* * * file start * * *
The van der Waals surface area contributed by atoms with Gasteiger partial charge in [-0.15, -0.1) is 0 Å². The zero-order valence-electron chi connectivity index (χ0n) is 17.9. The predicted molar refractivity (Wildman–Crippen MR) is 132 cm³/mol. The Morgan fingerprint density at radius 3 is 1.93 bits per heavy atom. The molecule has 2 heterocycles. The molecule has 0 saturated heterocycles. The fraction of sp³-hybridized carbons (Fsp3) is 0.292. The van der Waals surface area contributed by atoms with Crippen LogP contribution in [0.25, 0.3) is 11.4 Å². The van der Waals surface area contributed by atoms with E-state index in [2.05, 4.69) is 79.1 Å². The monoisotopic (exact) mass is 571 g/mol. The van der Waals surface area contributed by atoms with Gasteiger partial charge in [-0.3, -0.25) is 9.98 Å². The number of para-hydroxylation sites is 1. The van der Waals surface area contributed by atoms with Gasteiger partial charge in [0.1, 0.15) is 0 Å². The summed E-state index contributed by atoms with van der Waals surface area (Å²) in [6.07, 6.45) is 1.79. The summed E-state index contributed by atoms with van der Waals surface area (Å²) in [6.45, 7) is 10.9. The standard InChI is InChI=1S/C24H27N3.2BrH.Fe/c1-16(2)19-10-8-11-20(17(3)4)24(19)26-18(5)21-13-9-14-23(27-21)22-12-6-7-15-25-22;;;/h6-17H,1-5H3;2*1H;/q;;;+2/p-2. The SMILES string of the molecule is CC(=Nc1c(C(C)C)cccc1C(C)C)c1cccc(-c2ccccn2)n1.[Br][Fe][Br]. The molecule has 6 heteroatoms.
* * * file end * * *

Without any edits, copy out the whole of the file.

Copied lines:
The van der Waals surface area contributed by atoms with Gasteiger partial charge in [-0.15, -0.1) is 0 Å². The zero-order valence-electron chi connectivity index (χ0n) is 17.9. The predicted molar refractivity (Wildman–Crippen MR) is 132 cm³/mol. The Morgan fingerprint density at radius 3 is 1.93 bits per heavy atom. The molecule has 2 heterocycles. The molecule has 0 saturated heterocycles. The fraction of sp³-hybridized carbons (Fsp3) is 0.292. The van der Waals surface area contributed by atoms with Crippen LogP contribution in [0.25, 0.3) is 11.4 Å². The van der Waals surface area contributed by atoms with E-state index in [2.05, 4.69) is 79.1 Å². The monoisotopic (exact) mass is 571 g/mol. The van der Waals surface area contributed by atoms with Gasteiger partial charge in [-0.3, -0.25) is 9.98 Å². The number of para-hydroxylation sites is 1. The van der Waals surface area contributed by atoms with Gasteiger partial charge in [0.1, 0.15) is 0 Å². The summed E-state index contributed by atoms with van der Waals surface area (Å²) in [6.07, 6.45) is 1.79. The summed E-state index contributed by atoms with van der Waals surface area (Å²) in [6.45, 7) is 10.9. The standard InChI is InChI=1S/C24H27N3.2BrH.Fe/c1-16(2)19-10-8-11-20(17(3)4)24(19)26-18(5)21-13-9-14-23(27-21)22-12-6-7-15-25-22;;;/h6-17H,1-5H3;2*1H;/q;;;+2/p-2. The SMILES string of the molecule is CC(=Nc1c(C(C)C)cccc1C(C)C)c1cccc(-c2ccccn2)n1.[Br][Fe][Br]. The molecule has 6 heteroatoms.